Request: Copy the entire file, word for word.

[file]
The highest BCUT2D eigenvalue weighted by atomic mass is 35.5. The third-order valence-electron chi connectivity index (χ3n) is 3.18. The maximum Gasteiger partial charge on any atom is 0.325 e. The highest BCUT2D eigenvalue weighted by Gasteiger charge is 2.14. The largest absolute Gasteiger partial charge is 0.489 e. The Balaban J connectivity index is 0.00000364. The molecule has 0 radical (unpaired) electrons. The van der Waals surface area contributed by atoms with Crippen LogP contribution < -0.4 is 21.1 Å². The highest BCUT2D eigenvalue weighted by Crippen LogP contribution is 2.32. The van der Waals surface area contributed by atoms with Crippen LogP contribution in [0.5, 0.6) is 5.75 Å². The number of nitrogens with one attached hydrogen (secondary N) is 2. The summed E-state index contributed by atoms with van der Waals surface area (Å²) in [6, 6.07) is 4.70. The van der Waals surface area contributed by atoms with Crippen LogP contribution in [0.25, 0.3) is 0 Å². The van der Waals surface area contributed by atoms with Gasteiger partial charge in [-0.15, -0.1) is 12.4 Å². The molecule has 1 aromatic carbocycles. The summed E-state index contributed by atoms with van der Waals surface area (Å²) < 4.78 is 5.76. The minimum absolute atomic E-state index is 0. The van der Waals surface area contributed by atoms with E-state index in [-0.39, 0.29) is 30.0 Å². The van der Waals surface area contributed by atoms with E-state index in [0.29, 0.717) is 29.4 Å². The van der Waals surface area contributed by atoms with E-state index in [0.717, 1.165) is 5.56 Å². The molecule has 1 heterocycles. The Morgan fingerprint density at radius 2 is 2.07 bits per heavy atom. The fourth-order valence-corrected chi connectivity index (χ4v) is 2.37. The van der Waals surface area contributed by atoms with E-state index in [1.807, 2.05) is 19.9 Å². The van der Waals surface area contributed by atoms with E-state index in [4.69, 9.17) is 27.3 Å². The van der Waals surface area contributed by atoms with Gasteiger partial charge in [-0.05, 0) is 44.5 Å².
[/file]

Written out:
The highest BCUT2D eigenvalue weighted by atomic mass is 35.5. The third-order valence-electron chi connectivity index (χ3n) is 3.18. The maximum Gasteiger partial charge on any atom is 0.325 e. The highest BCUT2D eigenvalue weighted by Gasteiger charge is 2.14. The largest absolute Gasteiger partial charge is 0.489 e. The Balaban J connectivity index is 0.00000364. The molecule has 0 radical (unpaired) electrons. The van der Waals surface area contributed by atoms with Crippen LogP contribution < -0.4 is 21.1 Å². The highest BCUT2D eigenvalue weighted by Crippen LogP contribution is 2.32. The van der Waals surface area contributed by atoms with Crippen LogP contribution in [0.5, 0.6) is 5.75 Å². The number of nitrogens with one attached hydrogen (secondary N) is 2. The summed E-state index contributed by atoms with van der Waals surface area (Å²) in [6, 6.07) is 4.70. The van der Waals surface area contributed by atoms with Crippen LogP contribution in [0.25, 0.3) is 0 Å². The van der Waals surface area contributed by atoms with Gasteiger partial charge in [-0.15, -0.1) is 12.4 Å². The molecule has 1 aromatic carbocycles. The summed E-state index contributed by atoms with van der Waals surface area (Å²) < 4.78 is 5.76. The minimum absolute atomic E-state index is 0. The van der Waals surface area contributed by atoms with E-state index in [-0.39, 0.29) is 30.0 Å². The van der Waals surface area contributed by atoms with E-state index in [0.29, 0.717) is 29.4 Å². The van der Waals surface area contributed by atoms with E-state index in [0.717, 1.165) is 5.56 Å². The molecule has 1 heterocycles. The Morgan fingerprint density at radius 2 is 2.07 bits per heavy atom. The fourth-order valence-corrected chi connectivity index (χ4v) is 2.37. The van der Waals surface area contributed by atoms with E-state index in [1.807, 2.05) is 19.9 Å². The van der Waals surface area contributed by atoms with E-state index in [4.69, 9.17) is 27.3 Å². The van der Waals surface area contributed by atoms with Gasteiger partial charge in [-0.05, 0) is 44.5 Å².